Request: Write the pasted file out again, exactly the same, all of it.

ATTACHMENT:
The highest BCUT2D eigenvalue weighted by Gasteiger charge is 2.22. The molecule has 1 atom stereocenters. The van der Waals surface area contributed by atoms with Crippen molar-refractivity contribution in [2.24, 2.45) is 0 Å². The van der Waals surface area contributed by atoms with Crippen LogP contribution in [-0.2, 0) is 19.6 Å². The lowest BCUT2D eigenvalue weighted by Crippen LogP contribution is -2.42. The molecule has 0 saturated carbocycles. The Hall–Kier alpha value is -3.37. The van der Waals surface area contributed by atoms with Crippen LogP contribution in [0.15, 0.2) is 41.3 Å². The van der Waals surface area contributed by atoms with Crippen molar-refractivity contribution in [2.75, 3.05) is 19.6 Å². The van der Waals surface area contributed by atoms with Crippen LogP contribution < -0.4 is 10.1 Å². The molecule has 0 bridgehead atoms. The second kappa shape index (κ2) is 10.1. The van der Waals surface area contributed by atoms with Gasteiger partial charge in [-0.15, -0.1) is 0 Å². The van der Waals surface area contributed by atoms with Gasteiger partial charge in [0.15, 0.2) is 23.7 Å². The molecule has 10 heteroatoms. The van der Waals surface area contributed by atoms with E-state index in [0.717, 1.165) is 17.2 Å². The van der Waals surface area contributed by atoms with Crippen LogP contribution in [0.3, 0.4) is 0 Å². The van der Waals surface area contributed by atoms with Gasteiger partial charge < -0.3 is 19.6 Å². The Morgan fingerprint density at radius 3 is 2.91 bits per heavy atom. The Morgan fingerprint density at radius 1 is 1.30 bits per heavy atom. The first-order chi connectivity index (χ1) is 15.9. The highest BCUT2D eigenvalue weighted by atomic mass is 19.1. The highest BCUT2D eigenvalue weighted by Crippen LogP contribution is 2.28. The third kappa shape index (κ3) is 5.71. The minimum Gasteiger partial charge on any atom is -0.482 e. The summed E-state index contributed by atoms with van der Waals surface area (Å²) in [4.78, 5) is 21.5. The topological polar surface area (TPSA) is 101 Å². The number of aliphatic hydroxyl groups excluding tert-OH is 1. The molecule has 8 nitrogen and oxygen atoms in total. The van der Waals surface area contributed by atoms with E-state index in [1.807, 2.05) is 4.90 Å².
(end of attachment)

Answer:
The highest BCUT2D eigenvalue weighted by Gasteiger charge is 2.22. The molecule has 1 atom stereocenters. The van der Waals surface area contributed by atoms with Crippen molar-refractivity contribution in [2.24, 2.45) is 0 Å². The van der Waals surface area contributed by atoms with Crippen LogP contribution in [-0.2, 0) is 19.6 Å². The lowest BCUT2D eigenvalue weighted by Crippen LogP contribution is -2.42. The molecule has 0 saturated carbocycles. The Hall–Kier alpha value is -3.37. The van der Waals surface area contributed by atoms with Crippen LogP contribution in [0.15, 0.2) is 41.3 Å². The van der Waals surface area contributed by atoms with Crippen molar-refractivity contribution in [2.75, 3.05) is 19.6 Å². The van der Waals surface area contributed by atoms with Crippen LogP contribution < -0.4 is 10.1 Å². The molecule has 0 bridgehead atoms. The second kappa shape index (κ2) is 10.1. The van der Waals surface area contributed by atoms with Gasteiger partial charge in [-0.15, -0.1) is 0 Å². The van der Waals surface area contributed by atoms with Gasteiger partial charge in [0.15, 0.2) is 23.7 Å². The molecule has 10 heteroatoms. The van der Waals surface area contributed by atoms with E-state index in [0.717, 1.165) is 17.2 Å². The van der Waals surface area contributed by atoms with Crippen LogP contribution in [0.3, 0.4) is 0 Å². The van der Waals surface area contributed by atoms with Gasteiger partial charge < -0.3 is 19.6 Å². The Morgan fingerprint density at radius 3 is 2.91 bits per heavy atom. The Morgan fingerprint density at radius 1 is 1.30 bits per heavy atom. The first-order chi connectivity index (χ1) is 15.9. The highest BCUT2D eigenvalue weighted by atomic mass is 19.1. The highest BCUT2D eigenvalue weighted by Crippen LogP contribution is 2.28. The third kappa shape index (κ3) is 5.71. The minimum Gasteiger partial charge on any atom is -0.482 e. The summed E-state index contributed by atoms with van der Waals surface area (Å²) in [4.78, 5) is 21.5. The topological polar surface area (TPSA) is 101 Å². The number of aliphatic hydroxyl groups excluding tert-OH is 1. The molecule has 8 nitrogen and oxygen atoms in total. The van der Waals surface area contributed by atoms with E-state index in [1.807, 2.05) is 4.90 Å².